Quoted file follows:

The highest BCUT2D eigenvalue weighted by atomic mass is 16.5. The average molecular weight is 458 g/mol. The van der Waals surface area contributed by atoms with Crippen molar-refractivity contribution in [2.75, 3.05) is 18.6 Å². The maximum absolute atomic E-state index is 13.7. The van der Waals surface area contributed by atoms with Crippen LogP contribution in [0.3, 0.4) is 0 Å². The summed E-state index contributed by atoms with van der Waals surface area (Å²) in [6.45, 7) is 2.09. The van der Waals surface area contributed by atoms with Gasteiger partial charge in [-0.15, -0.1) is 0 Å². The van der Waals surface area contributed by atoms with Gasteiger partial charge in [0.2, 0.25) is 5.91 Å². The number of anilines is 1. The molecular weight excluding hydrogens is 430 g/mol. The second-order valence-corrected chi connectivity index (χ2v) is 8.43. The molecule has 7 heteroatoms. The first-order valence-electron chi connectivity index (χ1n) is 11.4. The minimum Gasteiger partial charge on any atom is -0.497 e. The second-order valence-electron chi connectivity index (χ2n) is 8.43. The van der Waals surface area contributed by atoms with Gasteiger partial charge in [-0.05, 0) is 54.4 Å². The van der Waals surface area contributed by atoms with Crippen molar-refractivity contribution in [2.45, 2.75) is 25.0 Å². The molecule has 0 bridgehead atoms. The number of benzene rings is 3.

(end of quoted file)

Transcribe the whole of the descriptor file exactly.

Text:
The highest BCUT2D eigenvalue weighted by atomic mass is 16.5. The average molecular weight is 458 g/mol. The van der Waals surface area contributed by atoms with Crippen molar-refractivity contribution in [2.75, 3.05) is 18.6 Å². The maximum absolute atomic E-state index is 13.7. The van der Waals surface area contributed by atoms with Crippen LogP contribution in [0.3, 0.4) is 0 Å². The summed E-state index contributed by atoms with van der Waals surface area (Å²) in [6.45, 7) is 2.09. The van der Waals surface area contributed by atoms with Gasteiger partial charge in [-0.15, -0.1) is 0 Å². The van der Waals surface area contributed by atoms with Gasteiger partial charge in [0.2, 0.25) is 5.91 Å². The number of anilines is 1. The molecular weight excluding hydrogens is 430 g/mol. The second-order valence-corrected chi connectivity index (χ2v) is 8.43. The molecule has 7 heteroatoms. The first-order valence-electron chi connectivity index (χ1n) is 11.4. The minimum Gasteiger partial charge on any atom is -0.497 e. The second-order valence-electron chi connectivity index (χ2n) is 8.43. The van der Waals surface area contributed by atoms with Gasteiger partial charge in [-0.05, 0) is 54.4 Å². The van der Waals surface area contributed by atoms with Crippen molar-refractivity contribution in [2.45, 2.75) is 25.0 Å². The molecule has 0 bridgehead atoms. The number of benzene rings is 3.